It was also in 1984, when Janie Fricke tried her hand at acting, when she had a guest-starring role on ‘Dukes of Hazzard’, playing the part of Ginny, a criminal, who hid money in the dashboard of a getaway car, which became ‘The General Lee’ in the episode, ‘Happy Birthday, General Lee’ (episode 131).


In 1984, Janie Fricke was a guest duet partner on the track ‘Who Cares’, which was included on Ray Charles’ ‘Friendship’ (Columbia Records, 1984); the album was re-issued by Columbia / Legacy Records in 2005.


In 1985, Janie Fricke saw the release of ‘Somebody Else’s Fire’ (Columbia Records, 1985), which included three tracks, which were hit singles on the Billboard country music singles chart:

‘She’s Single Again’, which was written by Peter James McCann (Saturday 6 March 1948 – Thursday 26 January 2023) and Charlie Craig (Friday 30 September 1938 – Friday 1 July 2011) (No.2, 1985)

‘Somebody Else’s Fire’, which was written by Patricia Karen Bunch (Thursday 22 June 1939 – Monday 30 January 2023), Pam Rose and Mary Ann Kennedy
(No.4, 1985)

‘Easy To Please’, which was written by Kent M. Robbins (Wednesday 23 April 1947 – Saturday 27 December 1997) and Rhonda Fleming
(No.5, 1986)

Janie Fricke’s ‘Somebody Else’s Fire’ (Columbia Records, 1985) also included the following tracks:

‘I Hurt All Over’, which was written by Bill Rice (Wednesday 19 April 1939 – Saturday 28 October 2023) and Sharon Vaughn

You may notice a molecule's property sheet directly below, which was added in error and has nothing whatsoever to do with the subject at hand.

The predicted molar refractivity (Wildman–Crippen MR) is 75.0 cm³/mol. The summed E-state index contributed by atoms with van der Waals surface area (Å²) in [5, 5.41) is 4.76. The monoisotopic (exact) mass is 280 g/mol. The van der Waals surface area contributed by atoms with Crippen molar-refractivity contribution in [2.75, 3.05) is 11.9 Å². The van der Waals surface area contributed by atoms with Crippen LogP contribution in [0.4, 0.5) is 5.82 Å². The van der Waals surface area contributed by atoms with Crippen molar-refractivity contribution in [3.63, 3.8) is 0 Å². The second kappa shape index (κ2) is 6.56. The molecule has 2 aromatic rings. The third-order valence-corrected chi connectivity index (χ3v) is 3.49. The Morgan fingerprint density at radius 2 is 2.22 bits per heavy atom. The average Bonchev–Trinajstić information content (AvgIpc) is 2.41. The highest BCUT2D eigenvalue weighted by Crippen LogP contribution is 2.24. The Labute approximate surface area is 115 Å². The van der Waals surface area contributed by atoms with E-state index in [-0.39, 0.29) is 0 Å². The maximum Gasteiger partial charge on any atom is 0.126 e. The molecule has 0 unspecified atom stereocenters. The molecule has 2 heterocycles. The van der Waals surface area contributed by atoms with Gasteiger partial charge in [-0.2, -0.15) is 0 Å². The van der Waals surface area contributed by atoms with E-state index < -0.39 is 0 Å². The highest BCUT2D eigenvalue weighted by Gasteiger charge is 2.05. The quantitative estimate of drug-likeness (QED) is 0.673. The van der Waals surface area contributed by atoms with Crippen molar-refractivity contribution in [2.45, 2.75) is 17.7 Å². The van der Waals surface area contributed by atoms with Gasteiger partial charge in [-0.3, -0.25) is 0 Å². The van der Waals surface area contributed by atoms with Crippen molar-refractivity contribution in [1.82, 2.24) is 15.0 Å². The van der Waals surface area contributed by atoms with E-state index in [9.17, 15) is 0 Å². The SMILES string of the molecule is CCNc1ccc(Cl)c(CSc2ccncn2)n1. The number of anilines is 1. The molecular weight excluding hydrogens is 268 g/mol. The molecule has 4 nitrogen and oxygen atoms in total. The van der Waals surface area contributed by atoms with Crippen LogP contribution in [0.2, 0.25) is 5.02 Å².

‘Don’t Make Me A Liar Again’, which was written by Patricia Karen Bunch (Thursday 22 June 1939 – Monday 30 January 2023), Mary Ann Kennedy and Pam Rose
‘He Ain’t You’ (written by B. McGuire and E. Moore)
‘My Heart’s Hearin’ Footsteps’ (written by Wayne Newton and Michael Noble)
‘What A Heart Won’t Do’ (written by Randy Albright and John Greenebaum)
‘Party Shoes’, which was written by Kenny O’Dell (born Kenneth Gist Jr.) (Wednesday 21 June 1944 – Monday 27 March 2018)
‘Only Thing You Took Away’ (written by David Stephenson)

Janie Fricke’s ‘Somebody Else’s Fire’ (Columbia Records, 1985) reached No.21 on the Billboard Top Country Albums Chart in 1985.


It was also in 1985 when Janie Fricke established The Janie Fricke Scholarship at Indiana University to help benefit gifted students in The School of Music.  The scholarships were open to active members of The Singing Hoosiers vocal ensemble, who demonstrated financial need.


In March 1985, Merle Haggard (Tuesday 6 April 1937 – Wednesday 6 April 2016) saw the release of ‘Kern River’ (Epic Records, 1985), which included one track, which was a hit on the Billboard country music singles chart:

‘Kern River’, which was written by Merle Haggard (Tuesday 6 April 1937 – Wednesday 6 April 2016) (No.10, 1985)

Merle Haggard‘s ‘Kern River’ (Epic Records, 1985) also included the following tracks:

‘Old Flames Can’t Hold A Candle To You’ (written by Hugh Moffatt and Pebe Sebert)
‘There I’ve Said it Again’ (written by Redd Evans and Dave Mann)
‘You Don’t Love Me Anymore’, which was written by Freddy Powers (Tuesday 13 October 1931 – Tuesday 21 June 2016)

‘Natural High’, which was written by Freddy Powers (Tuesday 13 October 1931 – Tuesday 21 June 2016)